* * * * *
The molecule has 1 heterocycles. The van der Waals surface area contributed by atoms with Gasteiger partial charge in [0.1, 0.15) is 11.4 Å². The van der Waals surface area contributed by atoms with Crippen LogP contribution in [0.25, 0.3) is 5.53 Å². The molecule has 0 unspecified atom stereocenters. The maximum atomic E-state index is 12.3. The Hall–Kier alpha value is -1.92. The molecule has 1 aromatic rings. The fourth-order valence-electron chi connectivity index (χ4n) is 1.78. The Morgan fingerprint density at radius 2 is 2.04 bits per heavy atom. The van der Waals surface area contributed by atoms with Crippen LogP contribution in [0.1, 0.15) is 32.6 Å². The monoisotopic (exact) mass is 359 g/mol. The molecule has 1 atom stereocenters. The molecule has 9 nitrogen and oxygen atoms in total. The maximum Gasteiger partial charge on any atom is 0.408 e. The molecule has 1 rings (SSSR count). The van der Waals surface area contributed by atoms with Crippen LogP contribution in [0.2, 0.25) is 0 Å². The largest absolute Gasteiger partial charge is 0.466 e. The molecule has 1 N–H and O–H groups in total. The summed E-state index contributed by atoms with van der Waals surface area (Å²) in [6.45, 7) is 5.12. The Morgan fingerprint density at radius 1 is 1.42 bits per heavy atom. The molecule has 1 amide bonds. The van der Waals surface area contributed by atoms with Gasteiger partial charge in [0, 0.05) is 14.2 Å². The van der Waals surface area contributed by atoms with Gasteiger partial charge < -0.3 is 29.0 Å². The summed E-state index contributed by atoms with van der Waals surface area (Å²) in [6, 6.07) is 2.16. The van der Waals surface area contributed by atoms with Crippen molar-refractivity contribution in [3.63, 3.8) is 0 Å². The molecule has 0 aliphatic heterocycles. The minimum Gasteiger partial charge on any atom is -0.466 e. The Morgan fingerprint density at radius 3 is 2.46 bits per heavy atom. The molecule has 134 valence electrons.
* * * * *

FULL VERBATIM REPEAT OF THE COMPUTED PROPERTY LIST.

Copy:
The molecule has 1 heterocycles. The van der Waals surface area contributed by atoms with Gasteiger partial charge in [0.1, 0.15) is 11.4 Å². The van der Waals surface area contributed by atoms with Crippen LogP contribution in [0.25, 0.3) is 5.53 Å². The molecule has 0 unspecified atom stereocenters. The maximum atomic E-state index is 12.3. The Hall–Kier alpha value is -1.92. The molecule has 1 aromatic rings. The fourth-order valence-electron chi connectivity index (χ4n) is 1.78. The Morgan fingerprint density at radius 2 is 2.04 bits per heavy atom. The van der Waals surface area contributed by atoms with Crippen LogP contribution in [0.1, 0.15) is 32.6 Å². The monoisotopic (exact) mass is 359 g/mol. The molecule has 1 atom stereocenters. The molecule has 9 nitrogen and oxygen atoms in total. The maximum Gasteiger partial charge on any atom is 0.408 e. The molecule has 1 rings (SSSR count). The van der Waals surface area contributed by atoms with Crippen LogP contribution in [0.2, 0.25) is 0 Å². The largest absolute Gasteiger partial charge is 0.466 e. The molecule has 1 N–H and O–H groups in total. The summed E-state index contributed by atoms with van der Waals surface area (Å²) in [6.45, 7) is 5.12. The Morgan fingerprint density at radius 1 is 1.42 bits per heavy atom. The molecule has 1 amide bonds. The van der Waals surface area contributed by atoms with Gasteiger partial charge in [0, 0.05) is 14.2 Å². The van der Waals surface area contributed by atoms with Gasteiger partial charge < -0.3 is 29.0 Å². The summed E-state index contributed by atoms with van der Waals surface area (Å²) in [6, 6.07) is 2.16. The van der Waals surface area contributed by atoms with Crippen molar-refractivity contribution in [3.63, 3.8) is 0 Å². The molecule has 0 aliphatic heterocycles. The minimum Gasteiger partial charge on any atom is -0.466 e. The Morgan fingerprint density at radius 3 is 2.46 bits per heavy atom. The molecule has 134 valence electrons.